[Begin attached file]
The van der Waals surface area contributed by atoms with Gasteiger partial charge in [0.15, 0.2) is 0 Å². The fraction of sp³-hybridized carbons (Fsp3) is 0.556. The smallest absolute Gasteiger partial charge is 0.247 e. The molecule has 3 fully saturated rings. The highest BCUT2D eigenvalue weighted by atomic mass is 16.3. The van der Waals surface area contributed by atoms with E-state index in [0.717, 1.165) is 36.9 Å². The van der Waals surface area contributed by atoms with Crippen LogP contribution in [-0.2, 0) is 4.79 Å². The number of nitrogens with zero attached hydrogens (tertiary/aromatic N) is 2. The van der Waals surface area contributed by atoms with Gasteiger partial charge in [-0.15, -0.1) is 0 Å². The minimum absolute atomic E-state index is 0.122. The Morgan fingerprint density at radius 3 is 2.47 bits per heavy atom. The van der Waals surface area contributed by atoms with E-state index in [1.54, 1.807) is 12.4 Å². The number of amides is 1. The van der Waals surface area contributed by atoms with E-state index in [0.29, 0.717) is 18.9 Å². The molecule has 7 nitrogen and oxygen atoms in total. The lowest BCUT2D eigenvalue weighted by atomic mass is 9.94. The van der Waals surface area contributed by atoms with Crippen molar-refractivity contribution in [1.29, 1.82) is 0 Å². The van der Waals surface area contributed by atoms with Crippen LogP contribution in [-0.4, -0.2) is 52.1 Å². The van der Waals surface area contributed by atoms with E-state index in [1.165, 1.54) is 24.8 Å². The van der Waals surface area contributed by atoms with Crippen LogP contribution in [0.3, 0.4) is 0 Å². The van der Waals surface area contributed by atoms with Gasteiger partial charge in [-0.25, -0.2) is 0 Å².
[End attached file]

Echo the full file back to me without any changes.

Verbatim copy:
The van der Waals surface area contributed by atoms with Gasteiger partial charge in [0.15, 0.2) is 0 Å². The fraction of sp³-hybridized carbons (Fsp3) is 0.556. The smallest absolute Gasteiger partial charge is 0.247 e. The molecule has 3 fully saturated rings. The highest BCUT2D eigenvalue weighted by atomic mass is 16.3. The van der Waals surface area contributed by atoms with E-state index in [0.717, 1.165) is 36.9 Å². The van der Waals surface area contributed by atoms with Crippen LogP contribution in [-0.2, 0) is 4.79 Å². The number of nitrogens with zero attached hydrogens (tertiary/aromatic N) is 2. The van der Waals surface area contributed by atoms with Gasteiger partial charge in [-0.15, -0.1) is 0 Å². The minimum absolute atomic E-state index is 0.122. The Morgan fingerprint density at radius 3 is 2.47 bits per heavy atom. The van der Waals surface area contributed by atoms with E-state index in [1.54, 1.807) is 12.4 Å². The number of amides is 1. The van der Waals surface area contributed by atoms with E-state index in [0.29, 0.717) is 18.9 Å². The molecule has 7 nitrogen and oxygen atoms in total. The lowest BCUT2D eigenvalue weighted by atomic mass is 9.94. The van der Waals surface area contributed by atoms with Crippen molar-refractivity contribution in [1.29, 1.82) is 0 Å². The van der Waals surface area contributed by atoms with Crippen LogP contribution in [-0.4, -0.2) is 52.1 Å². The van der Waals surface area contributed by atoms with E-state index in [1.165, 1.54) is 24.8 Å². The van der Waals surface area contributed by atoms with Crippen LogP contribution in [0.3, 0.4) is 0 Å². The van der Waals surface area contributed by atoms with Gasteiger partial charge in [-0.25, -0.2) is 0 Å².